Balancing the water
Steps: 1. Note: The three factors mentioned here--pH, total alkalinity and calcium hardness--all affect one another, so it will take some trial and error to get all three in the proper range at once. Also note that before you add any chemical--especially an acid--to the water, you need to first turn on the pool's filter.
2. Use a water-testing kit to measure the calcium hardness (how "hard" or "soft" the water is). The proper calcium hardness is between 200 and 400 parts per million (ppm).
3. Following package directions, add calcium carbonate dihydrate to raise calcium hardness; add sodium hexametaphosphate to lower it. Carefully pour the chemical mixture into the pool at various spots a foot or two (about half a meter) away from the sides of the pool.
4. Measure the water's total alkalinity. This figure should be in the range of 80 to 150 ppm; 100 to 120 ppm is best.
5. Adjust the total alkalinity by adding sodium bicarbonate (baking soda) to raise it or sodium bisulfate (dry acid) to lower it.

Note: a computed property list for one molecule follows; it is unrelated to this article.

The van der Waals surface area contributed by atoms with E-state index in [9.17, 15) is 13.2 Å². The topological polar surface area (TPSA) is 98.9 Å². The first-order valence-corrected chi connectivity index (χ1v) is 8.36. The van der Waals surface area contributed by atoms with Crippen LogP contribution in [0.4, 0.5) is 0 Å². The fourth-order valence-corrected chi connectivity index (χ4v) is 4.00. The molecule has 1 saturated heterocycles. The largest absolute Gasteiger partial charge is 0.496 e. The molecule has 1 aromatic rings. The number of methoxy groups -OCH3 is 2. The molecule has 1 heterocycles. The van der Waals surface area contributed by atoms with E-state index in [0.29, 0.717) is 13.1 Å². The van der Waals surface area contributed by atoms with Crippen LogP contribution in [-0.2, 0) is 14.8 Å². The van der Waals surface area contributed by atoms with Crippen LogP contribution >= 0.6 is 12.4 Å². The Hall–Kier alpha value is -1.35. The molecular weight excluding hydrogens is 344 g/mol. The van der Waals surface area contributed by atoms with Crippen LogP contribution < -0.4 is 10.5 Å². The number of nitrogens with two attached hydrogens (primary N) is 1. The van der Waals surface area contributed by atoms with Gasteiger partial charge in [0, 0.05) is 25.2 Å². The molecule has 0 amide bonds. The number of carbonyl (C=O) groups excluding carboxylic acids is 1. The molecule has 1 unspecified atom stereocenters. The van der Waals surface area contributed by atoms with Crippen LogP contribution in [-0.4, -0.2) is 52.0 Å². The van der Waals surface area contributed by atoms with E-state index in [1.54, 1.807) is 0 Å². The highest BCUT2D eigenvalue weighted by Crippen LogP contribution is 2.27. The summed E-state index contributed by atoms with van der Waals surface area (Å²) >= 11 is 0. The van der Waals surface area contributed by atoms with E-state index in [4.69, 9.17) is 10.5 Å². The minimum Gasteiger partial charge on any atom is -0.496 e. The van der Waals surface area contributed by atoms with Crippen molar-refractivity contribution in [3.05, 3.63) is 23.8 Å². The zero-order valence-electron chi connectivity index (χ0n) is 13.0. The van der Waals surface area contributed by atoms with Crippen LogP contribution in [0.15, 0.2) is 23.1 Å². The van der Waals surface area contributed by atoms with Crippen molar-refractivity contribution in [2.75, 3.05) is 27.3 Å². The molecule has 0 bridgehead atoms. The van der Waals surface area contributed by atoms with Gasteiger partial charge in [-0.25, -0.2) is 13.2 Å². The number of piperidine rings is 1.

6. With a pH tester, measure the water's pH. The proper pH for a pool is in the range of 7.2 to 7.6.
7. To lower the pH, add sodium bisulfate or liquid muriatic acid. To raise it, add soda ash (sodium carbonate).
8. Add more chemicals as needed until the water is in balance.
Treating water with chlorine
Steps: 1. Scoop chlorine granules into water in a nonmetal container, following package directions. Always wear goggles and rubber gloves when handling chlorine, and always put the chlorine into the water--don't pour the water over the chlorine.